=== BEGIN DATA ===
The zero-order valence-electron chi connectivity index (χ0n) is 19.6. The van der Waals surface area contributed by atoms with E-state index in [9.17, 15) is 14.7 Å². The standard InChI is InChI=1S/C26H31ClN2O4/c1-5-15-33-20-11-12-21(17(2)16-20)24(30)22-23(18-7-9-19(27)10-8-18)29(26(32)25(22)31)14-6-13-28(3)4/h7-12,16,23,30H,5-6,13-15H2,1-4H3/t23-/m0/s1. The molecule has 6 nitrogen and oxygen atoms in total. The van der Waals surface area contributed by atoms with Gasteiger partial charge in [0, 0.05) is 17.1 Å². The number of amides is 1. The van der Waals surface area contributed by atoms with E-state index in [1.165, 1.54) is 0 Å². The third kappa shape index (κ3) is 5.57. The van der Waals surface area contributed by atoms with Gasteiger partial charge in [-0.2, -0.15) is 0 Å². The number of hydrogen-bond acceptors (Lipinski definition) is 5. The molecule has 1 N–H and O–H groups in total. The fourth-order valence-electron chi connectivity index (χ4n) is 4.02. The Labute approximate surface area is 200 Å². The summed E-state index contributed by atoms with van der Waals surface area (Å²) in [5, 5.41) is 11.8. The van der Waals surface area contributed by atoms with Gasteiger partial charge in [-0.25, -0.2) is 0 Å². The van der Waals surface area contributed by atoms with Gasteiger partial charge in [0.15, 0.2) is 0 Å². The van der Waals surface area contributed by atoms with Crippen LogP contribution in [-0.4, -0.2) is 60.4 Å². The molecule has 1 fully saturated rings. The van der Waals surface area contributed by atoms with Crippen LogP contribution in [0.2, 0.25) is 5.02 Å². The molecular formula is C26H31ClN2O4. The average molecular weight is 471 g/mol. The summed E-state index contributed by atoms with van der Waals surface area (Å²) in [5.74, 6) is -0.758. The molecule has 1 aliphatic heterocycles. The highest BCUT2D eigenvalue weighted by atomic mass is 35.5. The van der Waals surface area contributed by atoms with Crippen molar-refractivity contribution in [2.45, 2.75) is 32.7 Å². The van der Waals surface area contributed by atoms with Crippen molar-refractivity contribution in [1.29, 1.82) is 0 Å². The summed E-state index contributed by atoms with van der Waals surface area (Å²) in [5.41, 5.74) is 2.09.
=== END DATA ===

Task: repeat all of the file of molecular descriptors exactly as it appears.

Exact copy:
The zero-order valence-electron chi connectivity index (χ0n) is 19.6. The van der Waals surface area contributed by atoms with E-state index in [9.17, 15) is 14.7 Å². The standard InChI is InChI=1S/C26H31ClN2O4/c1-5-15-33-20-11-12-21(17(2)16-20)24(30)22-23(18-7-9-19(27)10-8-18)29(26(32)25(22)31)14-6-13-28(3)4/h7-12,16,23,30H,5-6,13-15H2,1-4H3/t23-/m0/s1. The molecule has 6 nitrogen and oxygen atoms in total. The van der Waals surface area contributed by atoms with Gasteiger partial charge in [0, 0.05) is 17.1 Å². The number of amides is 1. The van der Waals surface area contributed by atoms with E-state index in [1.165, 1.54) is 0 Å². The third kappa shape index (κ3) is 5.57. The van der Waals surface area contributed by atoms with Gasteiger partial charge in [-0.2, -0.15) is 0 Å². The number of hydrogen-bond acceptors (Lipinski definition) is 5. The molecule has 1 N–H and O–H groups in total. The fourth-order valence-electron chi connectivity index (χ4n) is 4.02. The Labute approximate surface area is 200 Å². The summed E-state index contributed by atoms with van der Waals surface area (Å²) in [5, 5.41) is 11.8. The van der Waals surface area contributed by atoms with Gasteiger partial charge in [-0.25, -0.2) is 0 Å². The van der Waals surface area contributed by atoms with Gasteiger partial charge in [0.15, 0.2) is 0 Å². The van der Waals surface area contributed by atoms with Crippen LogP contribution in [-0.4, -0.2) is 60.4 Å². The molecule has 1 fully saturated rings. The van der Waals surface area contributed by atoms with Crippen LogP contribution in [0.2, 0.25) is 5.02 Å². The molecular formula is C26H31ClN2O4. The average molecular weight is 471 g/mol. The summed E-state index contributed by atoms with van der Waals surface area (Å²) in [5.74, 6) is -0.758. The molecule has 1 aliphatic heterocycles. The highest BCUT2D eigenvalue weighted by atomic mass is 35.5. The van der Waals surface area contributed by atoms with Crippen molar-refractivity contribution in [2.45, 2.75) is 32.7 Å². The van der Waals surface area contributed by atoms with Crippen molar-refractivity contribution in [1.29, 1.82) is 0 Å². The summed E-state index contributed by atoms with van der Waals surface area (Å²) in [5.41, 5.74) is 2.09.